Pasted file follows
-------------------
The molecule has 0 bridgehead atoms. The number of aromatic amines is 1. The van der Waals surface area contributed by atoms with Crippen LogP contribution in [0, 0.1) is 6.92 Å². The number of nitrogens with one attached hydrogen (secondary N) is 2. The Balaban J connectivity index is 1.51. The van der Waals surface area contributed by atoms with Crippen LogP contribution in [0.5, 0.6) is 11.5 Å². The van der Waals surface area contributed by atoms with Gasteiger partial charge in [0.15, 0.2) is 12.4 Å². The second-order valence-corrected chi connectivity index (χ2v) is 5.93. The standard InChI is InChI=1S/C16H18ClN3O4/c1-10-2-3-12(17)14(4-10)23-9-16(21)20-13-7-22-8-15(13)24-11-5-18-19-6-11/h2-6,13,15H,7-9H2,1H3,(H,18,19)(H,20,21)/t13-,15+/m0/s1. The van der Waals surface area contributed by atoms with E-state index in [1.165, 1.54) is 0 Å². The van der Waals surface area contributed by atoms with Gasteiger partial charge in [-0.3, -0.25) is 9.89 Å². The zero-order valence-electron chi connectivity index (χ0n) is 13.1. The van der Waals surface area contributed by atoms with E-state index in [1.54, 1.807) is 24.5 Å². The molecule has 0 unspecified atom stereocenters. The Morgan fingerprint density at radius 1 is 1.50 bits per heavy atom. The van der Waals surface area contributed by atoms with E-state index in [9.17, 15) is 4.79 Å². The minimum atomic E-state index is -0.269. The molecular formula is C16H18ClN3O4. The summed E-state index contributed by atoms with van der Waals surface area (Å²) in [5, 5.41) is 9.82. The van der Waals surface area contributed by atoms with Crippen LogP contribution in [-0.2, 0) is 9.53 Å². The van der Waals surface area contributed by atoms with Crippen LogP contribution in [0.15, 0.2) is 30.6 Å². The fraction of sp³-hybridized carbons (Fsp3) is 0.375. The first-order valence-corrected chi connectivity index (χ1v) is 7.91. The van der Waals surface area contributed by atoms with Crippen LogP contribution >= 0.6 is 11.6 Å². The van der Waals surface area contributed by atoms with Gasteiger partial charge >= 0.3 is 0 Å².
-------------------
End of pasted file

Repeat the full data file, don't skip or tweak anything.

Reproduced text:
The molecule has 0 bridgehead atoms. The number of aromatic amines is 1. The van der Waals surface area contributed by atoms with Crippen LogP contribution in [0, 0.1) is 6.92 Å². The number of nitrogens with one attached hydrogen (secondary N) is 2. The Balaban J connectivity index is 1.51. The van der Waals surface area contributed by atoms with Crippen LogP contribution in [0.5, 0.6) is 11.5 Å². The van der Waals surface area contributed by atoms with Gasteiger partial charge in [0.15, 0.2) is 12.4 Å². The second-order valence-corrected chi connectivity index (χ2v) is 5.93. The standard InChI is InChI=1S/C16H18ClN3O4/c1-10-2-3-12(17)14(4-10)23-9-16(21)20-13-7-22-8-15(13)24-11-5-18-19-6-11/h2-6,13,15H,7-9H2,1H3,(H,18,19)(H,20,21)/t13-,15+/m0/s1. The van der Waals surface area contributed by atoms with E-state index in [1.165, 1.54) is 0 Å². The van der Waals surface area contributed by atoms with Gasteiger partial charge in [-0.3, -0.25) is 9.89 Å². The zero-order valence-electron chi connectivity index (χ0n) is 13.1. The van der Waals surface area contributed by atoms with E-state index in [1.54, 1.807) is 24.5 Å². The molecule has 0 unspecified atom stereocenters. The Morgan fingerprint density at radius 1 is 1.50 bits per heavy atom. The van der Waals surface area contributed by atoms with E-state index in [9.17, 15) is 4.79 Å². The minimum atomic E-state index is -0.269. The molecular formula is C16H18ClN3O4. The summed E-state index contributed by atoms with van der Waals surface area (Å²) in [5, 5.41) is 9.82. The van der Waals surface area contributed by atoms with Crippen LogP contribution in [-0.2, 0) is 9.53 Å². The van der Waals surface area contributed by atoms with Crippen LogP contribution in [0.15, 0.2) is 30.6 Å². The fraction of sp³-hybridized carbons (Fsp3) is 0.375. The first-order valence-corrected chi connectivity index (χ1v) is 7.91. The van der Waals surface area contributed by atoms with Crippen LogP contribution >= 0.6 is 11.6 Å². The van der Waals surface area contributed by atoms with Gasteiger partial charge >= 0.3 is 0 Å².